3.06 pm. I have an earache. I’m lying in bed. My ears are protected by a pillow on one side and the duvet on the other. Before lying in bed I tried to listen to Chrysta Bell’s This Train but whatever is going wrong hearing is creating a filter where certain frequencies aren’t registering and bass notes buzz in my lower ear like a broken speaker; it was like listening through cheap earphones, a frustrating experience.
2.26 am. I’m in bed, the fan is on creating suitable white noise. I can hear imaginary cars driving past. My hearing is still off. The whistling is so loud it makes me feel nauseous. I’ll ask my GP about it next week.
It is now the next day, Saturday. And I am still writing this to you. I have just eaten a soft boiled egg and I am listening to Chrysta Bell’s This Train again. My hearing has improved but it is still strange. The whistling is still there, as loud as ever. I have the window open fully to cool the room but it is dripping rain water onto a tissue on my desk.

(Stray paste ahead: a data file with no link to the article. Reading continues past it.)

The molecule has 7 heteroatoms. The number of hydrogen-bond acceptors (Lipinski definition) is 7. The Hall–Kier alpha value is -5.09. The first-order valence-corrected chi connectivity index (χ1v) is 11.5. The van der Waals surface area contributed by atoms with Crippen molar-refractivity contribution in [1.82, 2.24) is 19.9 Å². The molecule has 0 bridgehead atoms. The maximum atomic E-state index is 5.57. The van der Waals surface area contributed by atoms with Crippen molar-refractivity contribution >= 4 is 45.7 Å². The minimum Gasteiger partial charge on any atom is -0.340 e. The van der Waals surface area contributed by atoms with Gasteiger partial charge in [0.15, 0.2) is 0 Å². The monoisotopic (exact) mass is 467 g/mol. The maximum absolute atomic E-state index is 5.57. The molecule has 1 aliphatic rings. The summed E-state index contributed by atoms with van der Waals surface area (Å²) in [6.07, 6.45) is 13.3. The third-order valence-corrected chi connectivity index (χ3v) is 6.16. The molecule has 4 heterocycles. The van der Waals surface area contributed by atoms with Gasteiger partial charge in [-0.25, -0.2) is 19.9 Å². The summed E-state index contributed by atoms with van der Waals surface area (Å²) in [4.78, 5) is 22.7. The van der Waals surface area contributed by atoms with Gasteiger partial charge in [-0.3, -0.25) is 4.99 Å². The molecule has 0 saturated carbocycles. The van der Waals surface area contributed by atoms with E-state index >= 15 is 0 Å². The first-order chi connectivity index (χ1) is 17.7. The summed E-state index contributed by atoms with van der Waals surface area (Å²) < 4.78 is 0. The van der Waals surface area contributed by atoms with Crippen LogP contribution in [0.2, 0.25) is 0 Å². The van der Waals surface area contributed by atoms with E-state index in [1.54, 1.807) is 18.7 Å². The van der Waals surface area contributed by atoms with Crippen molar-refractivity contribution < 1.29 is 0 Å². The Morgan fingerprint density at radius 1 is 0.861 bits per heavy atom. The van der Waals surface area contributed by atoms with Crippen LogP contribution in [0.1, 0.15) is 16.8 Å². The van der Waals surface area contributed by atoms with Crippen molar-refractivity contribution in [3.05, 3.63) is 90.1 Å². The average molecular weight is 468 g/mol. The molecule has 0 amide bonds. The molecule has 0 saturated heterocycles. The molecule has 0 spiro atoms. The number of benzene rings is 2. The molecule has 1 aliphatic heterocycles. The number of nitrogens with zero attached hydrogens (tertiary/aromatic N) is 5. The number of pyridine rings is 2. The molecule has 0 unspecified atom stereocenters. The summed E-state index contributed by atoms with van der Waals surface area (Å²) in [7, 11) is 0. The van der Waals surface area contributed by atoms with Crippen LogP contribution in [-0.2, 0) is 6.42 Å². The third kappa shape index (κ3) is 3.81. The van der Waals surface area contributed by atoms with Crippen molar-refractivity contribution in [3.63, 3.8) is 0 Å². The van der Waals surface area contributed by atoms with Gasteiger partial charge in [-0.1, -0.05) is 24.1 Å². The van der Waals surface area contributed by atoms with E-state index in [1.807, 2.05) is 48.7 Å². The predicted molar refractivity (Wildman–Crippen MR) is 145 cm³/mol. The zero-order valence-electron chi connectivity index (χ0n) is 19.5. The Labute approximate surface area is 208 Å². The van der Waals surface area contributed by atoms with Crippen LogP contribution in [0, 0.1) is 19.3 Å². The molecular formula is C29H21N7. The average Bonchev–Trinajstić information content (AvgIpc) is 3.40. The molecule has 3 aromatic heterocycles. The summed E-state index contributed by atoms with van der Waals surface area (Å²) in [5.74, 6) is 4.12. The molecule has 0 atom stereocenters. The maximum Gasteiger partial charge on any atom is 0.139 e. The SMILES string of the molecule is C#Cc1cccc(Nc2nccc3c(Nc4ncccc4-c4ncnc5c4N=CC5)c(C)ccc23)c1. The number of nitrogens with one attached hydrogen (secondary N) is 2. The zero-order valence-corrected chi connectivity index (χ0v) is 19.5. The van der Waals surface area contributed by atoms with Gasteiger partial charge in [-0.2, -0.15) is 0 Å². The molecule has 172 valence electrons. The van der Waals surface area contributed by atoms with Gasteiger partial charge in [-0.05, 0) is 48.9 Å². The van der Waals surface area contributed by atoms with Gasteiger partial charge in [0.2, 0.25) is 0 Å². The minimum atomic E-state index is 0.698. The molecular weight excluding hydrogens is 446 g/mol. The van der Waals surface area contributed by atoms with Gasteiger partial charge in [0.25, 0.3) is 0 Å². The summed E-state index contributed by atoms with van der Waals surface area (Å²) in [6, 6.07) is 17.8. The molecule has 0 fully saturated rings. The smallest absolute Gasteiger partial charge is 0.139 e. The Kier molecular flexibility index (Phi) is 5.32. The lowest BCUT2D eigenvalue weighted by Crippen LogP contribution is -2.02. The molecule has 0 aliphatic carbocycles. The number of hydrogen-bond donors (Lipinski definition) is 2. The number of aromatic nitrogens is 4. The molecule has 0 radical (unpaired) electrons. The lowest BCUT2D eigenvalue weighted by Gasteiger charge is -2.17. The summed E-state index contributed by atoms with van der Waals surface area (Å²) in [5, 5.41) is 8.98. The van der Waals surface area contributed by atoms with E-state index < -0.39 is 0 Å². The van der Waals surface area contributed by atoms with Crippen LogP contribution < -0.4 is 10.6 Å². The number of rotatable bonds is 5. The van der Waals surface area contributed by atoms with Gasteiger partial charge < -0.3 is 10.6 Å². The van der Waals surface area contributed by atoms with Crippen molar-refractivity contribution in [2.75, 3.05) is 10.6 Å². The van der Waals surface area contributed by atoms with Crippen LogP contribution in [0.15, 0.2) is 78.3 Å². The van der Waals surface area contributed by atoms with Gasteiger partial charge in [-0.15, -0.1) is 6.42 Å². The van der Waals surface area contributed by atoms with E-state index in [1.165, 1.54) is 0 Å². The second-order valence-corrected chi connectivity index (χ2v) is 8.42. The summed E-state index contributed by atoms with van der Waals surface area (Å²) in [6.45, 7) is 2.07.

It’s 16.16 and it feels like it is going to rain. The sky, which is all I can see through my window, looks angry: many shades of grey, oil-painting style, across the heavens.
Today, I am flat. I am empty. A featureless blank sky would suit me better. There is distant hammering and even further away there is a cricket going on, I hear the crack of the ball hitting the bat and the occasional cheer. The wind is picking up and Chrysta Bell is singing “Somewhere in the Nowhere”.
I am going to go to the shop shortly to buy wine and beer. My head feels muffled, foggy. I hate this feeling. The room is cooling quickly.
They fuck you up, they may not mean to, but they do.
And you have to live with it every day. Whether they meant to or not, you still have to live with it.
Chrysta Bell sings “Kiss me again, I’m yours”.
When this record finishes I’ll go to the shop.
The light is dull this afternoon. The right side of my face is still congested and my hearing is still wrong. When I close my eyes I can see my face as it would be in an advert for a decongestant formula. Sounds are muffled. I have a headache.